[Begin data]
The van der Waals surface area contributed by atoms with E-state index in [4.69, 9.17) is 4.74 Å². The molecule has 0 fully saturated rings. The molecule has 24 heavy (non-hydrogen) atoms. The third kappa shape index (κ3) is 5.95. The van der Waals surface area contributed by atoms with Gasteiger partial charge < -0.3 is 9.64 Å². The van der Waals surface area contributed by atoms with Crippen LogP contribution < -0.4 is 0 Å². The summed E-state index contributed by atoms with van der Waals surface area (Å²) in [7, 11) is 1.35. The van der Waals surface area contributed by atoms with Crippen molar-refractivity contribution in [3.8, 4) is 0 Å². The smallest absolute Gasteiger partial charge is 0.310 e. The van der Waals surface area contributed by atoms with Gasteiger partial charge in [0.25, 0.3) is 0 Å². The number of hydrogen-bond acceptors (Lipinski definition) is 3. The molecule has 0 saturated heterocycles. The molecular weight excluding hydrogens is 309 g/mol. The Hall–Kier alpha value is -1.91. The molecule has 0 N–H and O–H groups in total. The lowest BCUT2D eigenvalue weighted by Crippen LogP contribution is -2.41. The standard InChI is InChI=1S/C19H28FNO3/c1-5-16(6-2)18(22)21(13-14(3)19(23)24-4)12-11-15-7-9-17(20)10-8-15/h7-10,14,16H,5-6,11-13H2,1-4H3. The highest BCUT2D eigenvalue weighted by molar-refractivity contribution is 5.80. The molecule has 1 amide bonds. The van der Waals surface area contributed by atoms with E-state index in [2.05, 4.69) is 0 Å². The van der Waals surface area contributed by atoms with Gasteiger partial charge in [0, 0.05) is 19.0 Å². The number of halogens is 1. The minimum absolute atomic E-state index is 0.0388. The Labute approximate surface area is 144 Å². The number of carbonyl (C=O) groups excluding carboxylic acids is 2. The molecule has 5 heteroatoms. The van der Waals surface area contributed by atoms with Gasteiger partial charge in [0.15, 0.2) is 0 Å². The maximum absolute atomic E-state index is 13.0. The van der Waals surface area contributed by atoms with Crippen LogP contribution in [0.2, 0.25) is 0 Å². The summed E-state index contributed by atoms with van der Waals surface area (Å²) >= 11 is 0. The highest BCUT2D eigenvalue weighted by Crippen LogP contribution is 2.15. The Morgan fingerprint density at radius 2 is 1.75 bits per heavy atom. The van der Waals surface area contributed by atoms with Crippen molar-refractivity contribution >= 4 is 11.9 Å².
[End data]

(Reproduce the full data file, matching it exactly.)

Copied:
The van der Waals surface area contributed by atoms with E-state index in [4.69, 9.17) is 4.74 Å². The molecule has 0 fully saturated rings. The molecule has 24 heavy (non-hydrogen) atoms. The third kappa shape index (κ3) is 5.95. The van der Waals surface area contributed by atoms with Gasteiger partial charge < -0.3 is 9.64 Å². The van der Waals surface area contributed by atoms with Crippen LogP contribution < -0.4 is 0 Å². The summed E-state index contributed by atoms with van der Waals surface area (Å²) in [7, 11) is 1.35. The van der Waals surface area contributed by atoms with Crippen molar-refractivity contribution in [3.8, 4) is 0 Å². The smallest absolute Gasteiger partial charge is 0.310 e. The van der Waals surface area contributed by atoms with Gasteiger partial charge in [0.25, 0.3) is 0 Å². The number of hydrogen-bond acceptors (Lipinski definition) is 3. The molecule has 0 saturated heterocycles. The molecular weight excluding hydrogens is 309 g/mol. The Hall–Kier alpha value is -1.91. The molecule has 0 N–H and O–H groups in total. The lowest BCUT2D eigenvalue weighted by Crippen LogP contribution is -2.41. The standard InChI is InChI=1S/C19H28FNO3/c1-5-16(6-2)18(22)21(13-14(3)19(23)24-4)12-11-15-7-9-17(20)10-8-15/h7-10,14,16H,5-6,11-13H2,1-4H3. The highest BCUT2D eigenvalue weighted by molar-refractivity contribution is 5.80. The molecule has 1 amide bonds. The van der Waals surface area contributed by atoms with E-state index in [2.05, 4.69) is 0 Å². The van der Waals surface area contributed by atoms with Gasteiger partial charge in [0, 0.05) is 19.0 Å². The number of halogens is 1. The minimum absolute atomic E-state index is 0.0388. The Labute approximate surface area is 144 Å². The number of carbonyl (C=O) groups excluding carboxylic acids is 2. The molecule has 5 heteroatoms. The van der Waals surface area contributed by atoms with Gasteiger partial charge in [0.15, 0.2) is 0 Å². The maximum absolute atomic E-state index is 13.0. The van der Waals surface area contributed by atoms with Crippen LogP contribution in [0.2, 0.25) is 0 Å². The summed E-state index contributed by atoms with van der Waals surface area (Å²) >= 11 is 0. The highest BCUT2D eigenvalue weighted by Crippen LogP contribution is 2.15. The Morgan fingerprint density at radius 2 is 1.75 bits per heavy atom. The van der Waals surface area contributed by atoms with Crippen molar-refractivity contribution >= 4 is 11.9 Å².